Tuesday, 21 November 2017

The changes of time

Agatha Christie' desk and typewriter.
"Jesus Christ is the same yesterday, 
today and forever.  
Do not be carried away by all kinds 
of strange teachings.  
It is good to have our hearts strengthened by grace...."
 Hebrews 13:8-9

A recent children’s magazine had a photo of a portable typewriter and described how it worked.  To me it seemed extraordinary that children today wouldn’t know about an invention that so changed peoples' lives. Memories were sparked of familiar names: Remington, Underwood, Olympia, Imperial, Royal used in offices and remainig the same for nearly a hundred years.   

Pitman typing classes taught us to sit properly, and why I don't suffer from the repetitive strain injuries of today. At 16 I purchased the latest Remington portable typewriter to improve my typing speed and wrote my first book. And for six months in Encyclopaedia Britannica’s typing pool I used the oldest to the most modern manual typewriters, banging those keys seven hours a day, 5 days a week.

I remembered carbon paper placed between sheets of paper, carefully rolled between two rollers on a horizontal carriage which moved when you hit the keys, and ringing a bell near the right hand margin.  Pushing the large silver handle to turn up a line to return it to the left hand margin.  Mistakes had to be rubbed out on all copies and only a few reached the top speed of 60 words per minute.

The first electric typewriters had a carriage return key, and soft touch keys making typing less strenuous.  In 1964 I saw the innovative IBM golf ball machine.  Instead of a large carriage, a golf ball of letters twisted and moved along platform housed within the casing.  Several years later I was using one, and enjoyed interchanging the golf ball to use different sized fonts.  In the 1970’s  a well named daisy wheel improved on that technology.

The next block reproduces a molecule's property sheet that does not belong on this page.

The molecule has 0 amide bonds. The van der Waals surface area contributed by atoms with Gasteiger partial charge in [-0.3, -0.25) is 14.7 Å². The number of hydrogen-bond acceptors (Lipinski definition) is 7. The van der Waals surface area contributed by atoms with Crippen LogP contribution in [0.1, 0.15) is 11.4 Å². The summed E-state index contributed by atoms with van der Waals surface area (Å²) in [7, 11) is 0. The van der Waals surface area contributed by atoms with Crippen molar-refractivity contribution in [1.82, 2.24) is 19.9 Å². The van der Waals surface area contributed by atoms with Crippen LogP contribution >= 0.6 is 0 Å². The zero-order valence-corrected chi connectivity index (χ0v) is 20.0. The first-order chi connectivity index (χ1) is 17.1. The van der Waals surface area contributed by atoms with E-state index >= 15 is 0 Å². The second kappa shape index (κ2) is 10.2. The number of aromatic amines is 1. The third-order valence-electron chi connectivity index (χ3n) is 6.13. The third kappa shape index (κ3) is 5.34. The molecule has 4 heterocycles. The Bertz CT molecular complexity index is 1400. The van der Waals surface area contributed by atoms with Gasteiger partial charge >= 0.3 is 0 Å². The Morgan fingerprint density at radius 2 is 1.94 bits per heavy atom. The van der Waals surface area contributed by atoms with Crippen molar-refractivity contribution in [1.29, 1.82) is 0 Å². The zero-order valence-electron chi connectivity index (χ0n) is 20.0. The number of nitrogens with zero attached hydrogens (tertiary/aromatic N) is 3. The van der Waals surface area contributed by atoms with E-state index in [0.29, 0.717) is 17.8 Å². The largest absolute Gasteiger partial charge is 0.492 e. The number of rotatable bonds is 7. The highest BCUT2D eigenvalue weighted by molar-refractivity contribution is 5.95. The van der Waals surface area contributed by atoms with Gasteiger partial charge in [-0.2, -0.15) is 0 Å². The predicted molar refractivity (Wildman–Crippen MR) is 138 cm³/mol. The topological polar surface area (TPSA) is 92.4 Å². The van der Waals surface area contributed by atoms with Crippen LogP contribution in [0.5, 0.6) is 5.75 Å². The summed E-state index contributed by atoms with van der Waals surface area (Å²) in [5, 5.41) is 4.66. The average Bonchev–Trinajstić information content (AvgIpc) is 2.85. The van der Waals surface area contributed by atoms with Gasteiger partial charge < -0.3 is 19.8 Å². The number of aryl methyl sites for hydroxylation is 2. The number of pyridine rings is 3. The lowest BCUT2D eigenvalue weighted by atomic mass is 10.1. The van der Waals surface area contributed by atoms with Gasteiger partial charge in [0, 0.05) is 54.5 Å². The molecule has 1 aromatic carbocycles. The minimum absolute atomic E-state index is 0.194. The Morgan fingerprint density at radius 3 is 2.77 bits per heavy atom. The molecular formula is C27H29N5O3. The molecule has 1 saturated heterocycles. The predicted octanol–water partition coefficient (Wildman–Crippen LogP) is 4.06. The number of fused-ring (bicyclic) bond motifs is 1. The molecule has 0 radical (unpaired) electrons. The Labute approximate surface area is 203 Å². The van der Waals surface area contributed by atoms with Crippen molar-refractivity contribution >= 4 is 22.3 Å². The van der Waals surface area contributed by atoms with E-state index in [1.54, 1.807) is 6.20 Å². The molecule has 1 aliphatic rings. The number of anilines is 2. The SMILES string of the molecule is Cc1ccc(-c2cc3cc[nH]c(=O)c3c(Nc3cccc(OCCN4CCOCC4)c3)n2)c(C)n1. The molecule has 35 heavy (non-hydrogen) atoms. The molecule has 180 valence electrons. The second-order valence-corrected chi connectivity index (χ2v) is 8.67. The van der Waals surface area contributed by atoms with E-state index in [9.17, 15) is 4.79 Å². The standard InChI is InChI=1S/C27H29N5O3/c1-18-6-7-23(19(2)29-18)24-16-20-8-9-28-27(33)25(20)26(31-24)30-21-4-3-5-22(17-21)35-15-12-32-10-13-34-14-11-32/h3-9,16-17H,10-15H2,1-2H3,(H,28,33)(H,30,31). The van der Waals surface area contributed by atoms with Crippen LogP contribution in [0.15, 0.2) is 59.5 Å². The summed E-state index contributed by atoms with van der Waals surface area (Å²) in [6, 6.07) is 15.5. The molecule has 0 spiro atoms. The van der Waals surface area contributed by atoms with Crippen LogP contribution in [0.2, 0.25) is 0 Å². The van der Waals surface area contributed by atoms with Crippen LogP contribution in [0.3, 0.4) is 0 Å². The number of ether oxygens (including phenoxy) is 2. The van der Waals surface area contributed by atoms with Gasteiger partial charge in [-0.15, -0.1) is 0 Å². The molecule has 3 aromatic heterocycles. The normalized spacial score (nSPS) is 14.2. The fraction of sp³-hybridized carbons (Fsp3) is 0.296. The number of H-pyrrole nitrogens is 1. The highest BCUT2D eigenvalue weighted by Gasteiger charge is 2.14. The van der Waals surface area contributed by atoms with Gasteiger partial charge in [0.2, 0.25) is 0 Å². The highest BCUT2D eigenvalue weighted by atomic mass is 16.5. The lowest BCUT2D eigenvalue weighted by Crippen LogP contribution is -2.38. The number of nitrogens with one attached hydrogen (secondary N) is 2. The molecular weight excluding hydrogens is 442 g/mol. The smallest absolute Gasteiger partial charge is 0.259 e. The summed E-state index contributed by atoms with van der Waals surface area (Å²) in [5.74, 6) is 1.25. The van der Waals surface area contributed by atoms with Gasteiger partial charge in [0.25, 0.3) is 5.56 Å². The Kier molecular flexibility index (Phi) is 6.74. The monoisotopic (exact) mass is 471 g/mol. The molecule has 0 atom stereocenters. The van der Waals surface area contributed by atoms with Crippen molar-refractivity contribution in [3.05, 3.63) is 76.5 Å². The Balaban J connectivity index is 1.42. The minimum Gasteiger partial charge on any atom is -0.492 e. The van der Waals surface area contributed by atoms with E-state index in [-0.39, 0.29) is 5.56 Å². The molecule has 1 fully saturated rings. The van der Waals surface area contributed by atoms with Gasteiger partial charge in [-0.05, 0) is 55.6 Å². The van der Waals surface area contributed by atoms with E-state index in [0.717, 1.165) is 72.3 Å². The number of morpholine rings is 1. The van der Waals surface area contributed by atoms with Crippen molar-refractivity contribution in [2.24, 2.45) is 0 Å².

I was always grateful for Tippex: white paint, or the paper that would cover up my errors.  Ink ribbon spools became cartridges, and new plastic ribbon ones were disposable. And, at the touch of a special key, small spools of Tippex or Sellotape would jump into place to cover or erase your mistakes.  

All I thought ingenious until 1982 when my husband bought the first BBC home computer.  He wrote a basic word processor, used the TV as a screen, and our daisy wheel typewriter typed by itself at about 100 wpm.   These things are now relegated to history, but one thing hasn’t changed, the original 'qwerty' keyboard designed so those metal rods in manual typewriters wouldn't become entangled.

In fifty years the Lord has accelerated man’s creative abilities. But like the ‘qwerty’ keyboard we need ensure we keep what is good in the face of progress. God’s design for our lives is for good,  His Word our keys, and pacing ourselves in stops entanglements and keeps us in His peace and love   When man believes in himself and not the creator God, he does what is right in his eyes his eyes, and today we have incredible inventions, but a spiritual famine in our land.  Yet God promises a harvest.  He’s given us a writing talent.  And as we invest that in Him, I believe He will multiply and use our words of truth to draw people back to Himself. 

Ruth Johnson